Thursday, December 15, 2011

The Quickest Way to Find a Vacant Parking Space

One key is to stop at a location from where you can see as many parking spaces as possible.

WSJ explains:

Click on chart for larger view and full explanation.

Alternatively, from my experience, there is a back parking lot in most malls that is not intuitively easy to find. This is designed purposely in this fashion and it it usually close to the mall (just on the backside). This is in general for the employees. Regardless of how busy it is, stores need to get their employees parked and working, so when they start a job at a mall store, they are told how to get to the "secret" parking lot. I have never seen these parking lots designated "employee only." The lots are just not found by most outsiders so that it is not a concern for the mall when the random shopper finds and parks in the area.

So when you go shopping this holiday season think WSJ and EPJ. Try the EPJ method and see if you can find the hidden backside employee parking lot or use the WSJ method and stop at a spot where you can see the most parking spots.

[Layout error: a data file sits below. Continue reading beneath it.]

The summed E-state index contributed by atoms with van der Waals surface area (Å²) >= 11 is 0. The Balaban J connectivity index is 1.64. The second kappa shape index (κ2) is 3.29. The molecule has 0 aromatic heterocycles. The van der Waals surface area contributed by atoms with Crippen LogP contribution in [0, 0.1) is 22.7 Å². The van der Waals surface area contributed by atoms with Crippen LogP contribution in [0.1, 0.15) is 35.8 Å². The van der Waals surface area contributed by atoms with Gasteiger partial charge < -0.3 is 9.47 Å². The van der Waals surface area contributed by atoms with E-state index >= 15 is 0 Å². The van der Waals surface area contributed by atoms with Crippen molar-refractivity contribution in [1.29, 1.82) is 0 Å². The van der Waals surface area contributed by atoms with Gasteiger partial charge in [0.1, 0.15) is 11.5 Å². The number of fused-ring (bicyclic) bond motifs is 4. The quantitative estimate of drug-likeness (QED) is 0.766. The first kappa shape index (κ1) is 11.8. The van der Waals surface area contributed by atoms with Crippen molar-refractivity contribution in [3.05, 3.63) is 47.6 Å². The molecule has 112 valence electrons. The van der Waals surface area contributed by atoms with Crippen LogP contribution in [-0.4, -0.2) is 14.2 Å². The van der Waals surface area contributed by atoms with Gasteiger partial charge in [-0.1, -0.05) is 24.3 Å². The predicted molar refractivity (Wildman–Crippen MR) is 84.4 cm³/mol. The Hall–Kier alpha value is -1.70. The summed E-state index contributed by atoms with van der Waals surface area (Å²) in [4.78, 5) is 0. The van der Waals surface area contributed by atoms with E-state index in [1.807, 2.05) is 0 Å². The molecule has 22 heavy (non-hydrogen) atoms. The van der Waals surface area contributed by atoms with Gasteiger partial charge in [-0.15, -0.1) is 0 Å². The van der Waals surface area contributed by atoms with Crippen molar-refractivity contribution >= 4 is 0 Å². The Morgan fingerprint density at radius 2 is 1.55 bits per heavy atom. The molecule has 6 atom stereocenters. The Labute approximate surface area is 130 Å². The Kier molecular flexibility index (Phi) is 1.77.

1. The healthiest solution is to park as far out as possible and walk back. Probably less than seven minutes.

  2. Well said, Harold. Finding a parking space is, like many things in life, a study in time preference.

    Do you want to wait for an empty space close to the door or almost immediately upon entering the lot, just park far away and walk? What is that difference in time worth to you?

  3. I have found that if you want to find a spot quickly that is also close to the mall, park at Sears. No one else does. I love it, there are always open spots near the door (even now during the holiday shopping rush) and I can meander through their tool isles as we head into the mall.

  4. In some SoCal malls (at least in the past), you won't find a space no matter how far out you're willing to park.

    This WSJ article is fairly stupid. It assumes you're the only guy waiting. Blocking 30 other cars circling in a crowded parking lot is not a particularly healthy thing to do.

  5. If you're physically able, there's usually plentiful parking outside waddling range from the entrances (500 yds or so).

  6. This EPJ method is quite helpful. I'm just glad that every time I go to the mall, there's always an extra parking lot. So, not really a hassle on my part.